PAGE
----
The history of the English Pub, presented for your pleasure.
This list of the most scenic bathrooms in the world "A Loo With a View" has been floating around the web for a bit, but it still seems too good not to share. My favorite is the one in Mumin Papa Café, Akashi, Japan, built into an aquarium (pictured). From The Independent:
Luke Barclay, author of Loo With a View, set off on a two-year global mission: to find bathrooms, dunnies, restrooms and outhouses of distinction to write home about. And not just toilets distinguished by innovative designs or a flash flush, what Barclay sought was a loo that offered more than just a facility, he wanted breathtaking atmosphere, a space in which to contemplate the world. On his journey, the intrepid Brit found 40 latrines that met his criteria: in the rice plantations in Bali, just off Interstate 15 in Las Vegas, and slap bang in the middle of a mini desert near Salar de Uyuni, Bolivia, to name but a few. "Considering the amount of loitering I have done in toilets with a camera," says Barclay, "it is a miracle that I am not in prison." But if he were incarcerated for crimes against human discretion or decency (or whatever the exact charge might be), it would seem he'd have company in the clink. Barclay's introduction explains that he is not alone in his appreciation of the finer lavs in life. A number of other bog spotters exist, and together they form "a small but enthusiastic global community - undivided by class, race or religion - united by a love of loos that have views".
Congratulations to the Grand Resort Hotel & Convention Center in Pigeon Forge, Tennessee which was named Dirtiest Hotel in America by the good folks at Trip Advisor. Here's what a recent visitor had to say:
"If you are looking for a hotel with chewing tobacco spit oozing down the halls and corridors; spiders actively making webs in every corner of your room; carpeting so greasy and dirty you wouldn't want to sit your luggage down - let alone walk around barefoot...... by all means, stay at The Grand Resort."
Ick. New management is vowing to clean things up pronto, but I'd steer clear of this place no matter how good the nightly rate might be.
Pigeon Forge is also home to America's greatest theme park named for a country music star: Dollywood. I definitely recommend going there (I've been twice) but take it from Trip Advisor, don't stay at the Grand Resort Hotel.
The 9 runners-up for Dirtiest Hotel can be found here.
Would rudeness affect your travel plans? Travel and Leisure Magazine ranks America's Rudest Cities and, despite its reputation, New York City did not come in first. It did come in second which I take umbrage with because I think NYC is actually one of the nicest cities - or as T&L says in their article:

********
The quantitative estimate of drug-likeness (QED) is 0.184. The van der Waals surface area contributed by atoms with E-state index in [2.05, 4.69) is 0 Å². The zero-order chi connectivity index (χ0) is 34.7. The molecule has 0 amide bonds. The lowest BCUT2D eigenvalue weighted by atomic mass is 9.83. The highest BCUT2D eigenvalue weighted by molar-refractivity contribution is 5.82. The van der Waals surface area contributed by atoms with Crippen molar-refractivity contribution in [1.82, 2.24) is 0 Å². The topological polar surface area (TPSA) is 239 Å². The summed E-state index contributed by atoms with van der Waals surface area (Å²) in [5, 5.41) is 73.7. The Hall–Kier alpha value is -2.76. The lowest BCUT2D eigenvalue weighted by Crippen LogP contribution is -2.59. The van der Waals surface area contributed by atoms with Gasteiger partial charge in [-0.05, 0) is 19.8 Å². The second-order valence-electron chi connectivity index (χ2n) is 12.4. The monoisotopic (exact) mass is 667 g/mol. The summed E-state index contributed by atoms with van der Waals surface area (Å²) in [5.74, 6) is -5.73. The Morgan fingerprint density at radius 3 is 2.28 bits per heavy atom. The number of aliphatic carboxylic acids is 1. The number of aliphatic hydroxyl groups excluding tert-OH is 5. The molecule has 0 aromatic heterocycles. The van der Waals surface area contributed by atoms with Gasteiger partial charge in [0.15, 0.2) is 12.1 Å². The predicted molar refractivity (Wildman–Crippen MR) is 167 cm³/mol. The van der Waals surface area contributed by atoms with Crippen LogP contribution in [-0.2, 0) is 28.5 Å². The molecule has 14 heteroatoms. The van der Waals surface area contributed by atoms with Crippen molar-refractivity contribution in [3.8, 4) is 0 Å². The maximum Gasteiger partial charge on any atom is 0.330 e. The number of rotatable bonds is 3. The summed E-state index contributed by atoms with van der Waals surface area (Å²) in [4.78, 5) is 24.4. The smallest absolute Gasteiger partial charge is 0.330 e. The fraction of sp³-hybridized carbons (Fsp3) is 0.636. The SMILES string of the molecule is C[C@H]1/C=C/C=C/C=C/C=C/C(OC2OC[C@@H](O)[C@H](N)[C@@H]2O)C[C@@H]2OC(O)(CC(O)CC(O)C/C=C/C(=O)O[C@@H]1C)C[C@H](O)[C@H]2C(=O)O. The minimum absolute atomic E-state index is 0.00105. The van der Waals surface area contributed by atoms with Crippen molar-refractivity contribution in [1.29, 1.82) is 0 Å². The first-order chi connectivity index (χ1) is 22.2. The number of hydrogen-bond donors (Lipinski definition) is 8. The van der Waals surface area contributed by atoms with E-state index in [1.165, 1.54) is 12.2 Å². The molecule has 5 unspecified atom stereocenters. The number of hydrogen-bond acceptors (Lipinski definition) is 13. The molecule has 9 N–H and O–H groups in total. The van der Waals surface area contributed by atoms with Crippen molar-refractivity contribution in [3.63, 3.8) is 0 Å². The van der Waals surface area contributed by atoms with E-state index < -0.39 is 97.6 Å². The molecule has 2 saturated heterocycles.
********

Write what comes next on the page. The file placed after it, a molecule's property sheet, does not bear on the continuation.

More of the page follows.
When comedian Jim Dailikis moved to New York City from Australia several years ago, he expected a city full of rude, abrasive people. But New Yorkers didn't really live up to the stereotype, he says. "They're friendly, but they have a different way of showing you," he says. As he now says in his act, "I love New Yorkers--they stab me in the front."
What's the number one city in rudeness? Los Angeles. Hmmm. I can't really argue with that. I'm a big fan of Angelenos (I was born and raised there) but I certainly think they are ruder than New Yorkers. I mean, have you been on the 405 Freeway at rush hour? Case closed.
Where does your city rank on the listings? Find out here. Anchorage, Alaska ranks least rude, by the way.
Ed. Note: This post's photo is a screenshot from TV sitcom classic "Full House" which took place in San Francisco. They ranked #14.
For the next five days, Lonely Planet City Guides are 50% off if you enter the code 50CITY at checkout. There are over 51 titles from all over the world.
There are few things in this world I like more than a cozy, chic hotel bar. Favorites include the King Cole Bar at the St. Regis in New York and the revolving Bona Vista Lounge at the top of the Bonaventure in Los Angeles. Apparently their popularity is picking up overseas in Spain:
REVELERS searching for a spot to celebrate in hard-partying Barcelona have always had ample options, from thumping multilevel clubs to cramped hole-in-the-wall cava bars. But lately, Barcelona has taken a page from the New York bar scene, with newly fashionable hotel bars attracting stylish Barcelonans in addition to guests. No longer lonely hangouts mostly populated by jet-lagged travelers, the bars and lounges at luxury hotels are now among the city's most desirable drinking destinations.
Read more about the hot and sexy Barcelona hotel bar scene.
Hmmm. Todi sounds lovely but I'm not sure why I'd trust the University of Kentucky to make this pronouncement:
Twenty years ago Todi, perched on a hill in the Tiber Valley in Italy, was celebrated as the world's most liveable town, a modern paradise. That was the conclusion reached after a lengthy study by a team from the University of Kentucky.
Now longtime residents are of course complaining about the increased flow of people. But I have to say, this description of Todi does make me want to swing by for a visit: